Homemade Laundry Detergent – An Extreme Follow-Up!

by Carolyn Russell on March 5, 2012


Almost two years ago (WOW, time has flown by! I didn’t realize it had been that long!) I wrote a post about our decision to save money by making our own laundry detergent and using vinegar instead of fabric softener. Two months after the original post, I appended an update to the end of it. I still get enough traffic to that post that I thought I should write another update!

But first, a note about laundry: laundry is a science in and of itself. It’s actually far more complex than soap + water = clean! You have to take into account the type of machine you have, how hard or soft your water is (and if it’s hard, what kind of minerals are in it!), what kinds of fabrics you’re washing (synthetic fibers are more difficult to rinse clean than natural fibers), how many items you wash at a time, the water temperature, and of course, the ingredients in the products you use. I didn’t know anything about laundry science when I did my initial experiment, though.


Now, For The Extreme Follow-Up!

I mentioned in my first follow up that we stopped using the vinegar as a fabric softener. We also stopped using the homemade detergent eventually (though I can’t say that I remember exactly when). I just know that after using it for long enough, I felt our clothes started to look dingy and “worn” much faster than they used to. I couldn’t have said that our clothes weren’t clean, but I could say that they looked like we needed to replace them. And since we were using it in an effort to save money, it wasn’t working out. We went back to Tide (or whatever similar detergent was cheaper) and while I can’t say the damage to our clothing was reversed, I can say that in the years since we STOPPED using it, I’ve never looked at our clothes and had the same, “Uhoh, something is going wrong here!” sensation as I did with the homemade soap.



When we started using cloth diapers on Nathan, I never realized it would lead me to HOURS upon HOURS of research into laundry detergent. (The reason “why” isn’t really relevant here, but suffice to say that washing cloth diapers is probably the most controversial and potentially difficult part of using them.) But now, armed with a better understanding of some of the science behind washing clothes, I have a few theories as to why my experiment failed.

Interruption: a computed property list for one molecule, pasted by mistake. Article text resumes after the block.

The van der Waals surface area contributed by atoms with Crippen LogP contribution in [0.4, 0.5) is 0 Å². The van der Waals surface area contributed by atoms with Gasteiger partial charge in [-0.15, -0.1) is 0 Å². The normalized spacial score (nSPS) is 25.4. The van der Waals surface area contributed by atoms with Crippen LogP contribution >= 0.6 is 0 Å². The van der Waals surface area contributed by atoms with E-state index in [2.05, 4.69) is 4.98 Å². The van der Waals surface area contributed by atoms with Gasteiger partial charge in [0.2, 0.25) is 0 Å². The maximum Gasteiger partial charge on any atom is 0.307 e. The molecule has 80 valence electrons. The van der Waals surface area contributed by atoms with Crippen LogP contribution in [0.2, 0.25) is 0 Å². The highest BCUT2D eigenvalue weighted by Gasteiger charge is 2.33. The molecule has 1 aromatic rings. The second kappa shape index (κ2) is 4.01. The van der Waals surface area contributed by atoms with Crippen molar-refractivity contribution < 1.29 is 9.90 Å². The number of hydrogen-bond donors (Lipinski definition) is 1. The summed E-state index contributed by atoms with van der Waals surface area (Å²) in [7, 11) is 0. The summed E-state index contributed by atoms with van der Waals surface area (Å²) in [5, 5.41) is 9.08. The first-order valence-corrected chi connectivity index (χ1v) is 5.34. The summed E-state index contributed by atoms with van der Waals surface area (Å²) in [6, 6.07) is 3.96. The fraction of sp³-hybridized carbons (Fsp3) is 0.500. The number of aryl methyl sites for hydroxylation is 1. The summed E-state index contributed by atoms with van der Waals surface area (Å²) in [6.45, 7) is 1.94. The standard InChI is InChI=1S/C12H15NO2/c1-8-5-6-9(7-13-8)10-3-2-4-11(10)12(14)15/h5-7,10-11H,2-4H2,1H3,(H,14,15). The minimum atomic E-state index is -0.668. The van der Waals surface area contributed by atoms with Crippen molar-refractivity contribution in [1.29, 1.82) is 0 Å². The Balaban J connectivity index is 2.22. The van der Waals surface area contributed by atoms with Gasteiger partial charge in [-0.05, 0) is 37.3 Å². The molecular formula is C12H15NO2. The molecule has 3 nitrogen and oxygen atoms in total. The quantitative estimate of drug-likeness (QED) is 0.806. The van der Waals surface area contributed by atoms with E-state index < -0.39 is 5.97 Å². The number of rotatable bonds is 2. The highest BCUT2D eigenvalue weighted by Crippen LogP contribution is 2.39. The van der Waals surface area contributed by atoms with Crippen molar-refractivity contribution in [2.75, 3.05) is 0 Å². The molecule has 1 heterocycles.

First, because it was pointed out in one of the comments on my original post, I just wanted to briefly explain that vinegar (by way of changing pH) doesn’t work to soften fibers so much as helps remove built up gunk that are on the fibers. So if you have a lot of detergent residue that hasn’t been rinsed clean and is making your towels seem crunchy, the vinegar will help strip the residue and they’ll probably feel softer in comparison. I still think vinegar makes clothes feel stiffer, but like I said originally, I don’t always mind that (crisp sheets are LOVELY!) I continue to use it on towels occasionally (you really do want those stripped of gunk so that they can be absorbent!) but for the most part, we stick to the Downy.

As for the laundry detergent, I’ve come to find that we have EXTREMELY hard water. I tried a number of “natural”, “cloth diaper friendly” detergents on our clothes and Nathan’s diapers, and across the board, we had issues getting and keeping the diapers clean (which was evident by odor, not by sight. Things either still smelled like poop when they came out of the dryer, or else they’d smell fine until they got sweat on them, and then bacteria would be activated and oh man, the smell!) The ONLY thing that has worked for us (with our current HE washing machine and super hard water) is Tide powder (or a similarly strong “commercial” detergent”) PLUS additional washing soda (the washing soda helps soften the water by binding to some of the minerals in it, leaving the detergent free to attack the dirt. Laundry detergents already have some washing soda in it, but if you have hard water, using EXTRA can help a lot!)